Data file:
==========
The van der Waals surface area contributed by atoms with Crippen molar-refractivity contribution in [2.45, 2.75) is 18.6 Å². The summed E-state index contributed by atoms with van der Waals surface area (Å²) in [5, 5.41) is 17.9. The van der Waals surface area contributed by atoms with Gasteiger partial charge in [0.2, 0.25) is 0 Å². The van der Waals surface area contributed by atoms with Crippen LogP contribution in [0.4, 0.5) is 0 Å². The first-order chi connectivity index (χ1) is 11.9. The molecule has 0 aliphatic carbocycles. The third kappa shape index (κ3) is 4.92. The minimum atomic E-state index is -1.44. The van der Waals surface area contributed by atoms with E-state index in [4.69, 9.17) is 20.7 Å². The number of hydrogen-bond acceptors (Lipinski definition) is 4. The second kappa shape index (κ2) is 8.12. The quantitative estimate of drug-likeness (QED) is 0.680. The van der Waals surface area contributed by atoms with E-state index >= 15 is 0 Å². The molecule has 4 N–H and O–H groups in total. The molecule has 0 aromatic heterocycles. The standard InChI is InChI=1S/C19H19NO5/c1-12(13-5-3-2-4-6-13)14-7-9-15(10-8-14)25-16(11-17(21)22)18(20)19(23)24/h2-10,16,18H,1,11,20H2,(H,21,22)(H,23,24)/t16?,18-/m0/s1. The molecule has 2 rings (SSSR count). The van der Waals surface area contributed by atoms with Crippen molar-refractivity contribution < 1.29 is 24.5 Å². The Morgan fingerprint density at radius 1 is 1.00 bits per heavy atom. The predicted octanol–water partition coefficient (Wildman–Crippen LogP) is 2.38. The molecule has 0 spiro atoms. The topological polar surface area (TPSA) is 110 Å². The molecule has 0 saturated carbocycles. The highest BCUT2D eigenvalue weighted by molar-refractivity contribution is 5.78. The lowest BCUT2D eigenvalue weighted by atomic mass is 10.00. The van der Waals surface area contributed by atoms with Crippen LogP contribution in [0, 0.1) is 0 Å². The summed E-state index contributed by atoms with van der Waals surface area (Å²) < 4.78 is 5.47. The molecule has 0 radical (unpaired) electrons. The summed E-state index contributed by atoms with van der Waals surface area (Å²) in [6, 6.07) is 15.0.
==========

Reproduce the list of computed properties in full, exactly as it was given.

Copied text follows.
The van der Waals surface area contributed by atoms with Crippen molar-refractivity contribution in [2.45, 2.75) is 18.6 Å². The summed E-state index contributed by atoms with van der Waals surface area (Å²) in [5, 5.41) is 17.9. The van der Waals surface area contributed by atoms with Gasteiger partial charge in [0.2, 0.25) is 0 Å². The van der Waals surface area contributed by atoms with Crippen LogP contribution in [0.4, 0.5) is 0 Å². The first-order chi connectivity index (χ1) is 11.9. The molecule has 0 aliphatic carbocycles. The third kappa shape index (κ3) is 4.92. The minimum atomic E-state index is -1.44. The van der Waals surface area contributed by atoms with E-state index in [4.69, 9.17) is 20.7 Å². The number of hydrogen-bond acceptors (Lipinski definition) is 4. The second kappa shape index (κ2) is 8.12. The quantitative estimate of drug-likeness (QED) is 0.680. The van der Waals surface area contributed by atoms with E-state index >= 15 is 0 Å². The molecule has 4 N–H and O–H groups in total. The molecule has 0 aromatic heterocycles. The standard InChI is InChI=1S/C19H19NO5/c1-12(13-5-3-2-4-6-13)14-7-9-15(10-8-14)25-16(11-17(21)22)18(20)19(23)24/h2-10,16,18H,1,11,20H2,(H,21,22)(H,23,24)/t16?,18-/m0/s1. The molecule has 2 rings (SSSR count). The van der Waals surface area contributed by atoms with Crippen molar-refractivity contribution < 1.29 is 24.5 Å². The Morgan fingerprint density at radius 1 is 1.00 bits per heavy atom. The predicted octanol–water partition coefficient (Wildman–Crippen LogP) is 2.38. The molecule has 0 spiro atoms. The topological polar surface area (TPSA) is 110 Å². The molecule has 0 saturated carbocycles. The highest BCUT2D eigenvalue weighted by molar-refractivity contribution is 5.78. The lowest BCUT2D eigenvalue weighted by atomic mass is 10.00. The van der Waals surface area contributed by atoms with Crippen LogP contribution in [0, 0.1) is 0 Å². The summed E-state index contributed by atoms with van der Waals surface area (Å²) < 4.78 is 5.47. The molecule has 0 radical (unpaired) electrons. The summed E-state index contributed by atoms with van der Waals surface area (Å²) in [6, 6.07) is 15.0.